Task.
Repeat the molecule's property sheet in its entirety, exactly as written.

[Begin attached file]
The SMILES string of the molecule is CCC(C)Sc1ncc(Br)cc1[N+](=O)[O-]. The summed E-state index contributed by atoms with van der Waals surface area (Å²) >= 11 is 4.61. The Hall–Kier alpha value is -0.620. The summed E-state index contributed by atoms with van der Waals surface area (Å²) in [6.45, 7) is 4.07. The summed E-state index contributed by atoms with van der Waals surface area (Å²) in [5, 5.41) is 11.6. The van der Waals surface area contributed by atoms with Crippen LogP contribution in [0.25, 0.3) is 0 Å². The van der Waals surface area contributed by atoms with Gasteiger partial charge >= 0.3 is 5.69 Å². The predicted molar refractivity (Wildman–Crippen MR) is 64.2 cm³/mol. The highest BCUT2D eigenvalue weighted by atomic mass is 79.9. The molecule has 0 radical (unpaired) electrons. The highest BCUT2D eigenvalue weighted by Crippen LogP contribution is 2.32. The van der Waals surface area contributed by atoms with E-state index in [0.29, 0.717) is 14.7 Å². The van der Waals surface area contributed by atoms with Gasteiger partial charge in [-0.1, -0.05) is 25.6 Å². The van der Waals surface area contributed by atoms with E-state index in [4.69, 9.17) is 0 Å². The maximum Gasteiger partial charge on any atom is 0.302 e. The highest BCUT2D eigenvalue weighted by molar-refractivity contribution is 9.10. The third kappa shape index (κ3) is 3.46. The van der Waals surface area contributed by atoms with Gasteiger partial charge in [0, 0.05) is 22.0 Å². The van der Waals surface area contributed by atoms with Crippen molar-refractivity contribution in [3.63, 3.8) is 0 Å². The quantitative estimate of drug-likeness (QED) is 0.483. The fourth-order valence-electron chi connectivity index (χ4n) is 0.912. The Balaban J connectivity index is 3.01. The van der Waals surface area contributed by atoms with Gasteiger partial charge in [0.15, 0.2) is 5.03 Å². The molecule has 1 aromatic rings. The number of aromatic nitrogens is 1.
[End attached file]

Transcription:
The SMILES string of the molecule is CCC(C)Sc1ncc(Br)cc1[N+](=O)[O-]. The summed E-state index contributed by atoms with van der Waals surface area (Å²) >= 11 is 4.61. The Hall–Kier alpha value is -0.620. The summed E-state index contributed by atoms with van der Waals surface area (Å²) in [6.45, 7) is 4.07. The summed E-state index contributed by atoms with van der Waals surface area (Å²) in [5, 5.41) is 11.6. The van der Waals surface area contributed by atoms with Crippen LogP contribution in [0.25, 0.3) is 0 Å². The van der Waals surface area contributed by atoms with Gasteiger partial charge >= 0.3 is 5.69 Å². The predicted molar refractivity (Wildman–Crippen MR) is 64.2 cm³/mol. The highest BCUT2D eigenvalue weighted by atomic mass is 79.9. The molecule has 0 radical (unpaired) electrons. The highest BCUT2D eigenvalue weighted by Crippen LogP contribution is 2.32. The van der Waals surface area contributed by atoms with E-state index in [0.29, 0.717) is 14.7 Å². The van der Waals surface area contributed by atoms with Gasteiger partial charge in [-0.1, -0.05) is 25.6 Å². The van der Waals surface area contributed by atoms with E-state index in [4.69, 9.17) is 0 Å². The maximum Gasteiger partial charge on any atom is 0.302 e. The highest BCUT2D eigenvalue weighted by molar-refractivity contribution is 9.10. The third kappa shape index (κ3) is 3.46. The van der Waals surface area contributed by atoms with Gasteiger partial charge in [0, 0.05) is 22.0 Å². The van der Waals surface area contributed by atoms with Crippen molar-refractivity contribution in [3.63, 3.8) is 0 Å². The quantitative estimate of drug-likeness (QED) is 0.483. The fourth-order valence-electron chi connectivity index (χ4n) is 0.912. The Balaban J connectivity index is 3.01. The van der Waals surface area contributed by atoms with Gasteiger partial charge in [0.15, 0.2) is 5.03 Å². The molecule has 1 aromatic rings. The number of aromatic nitrogens is 1.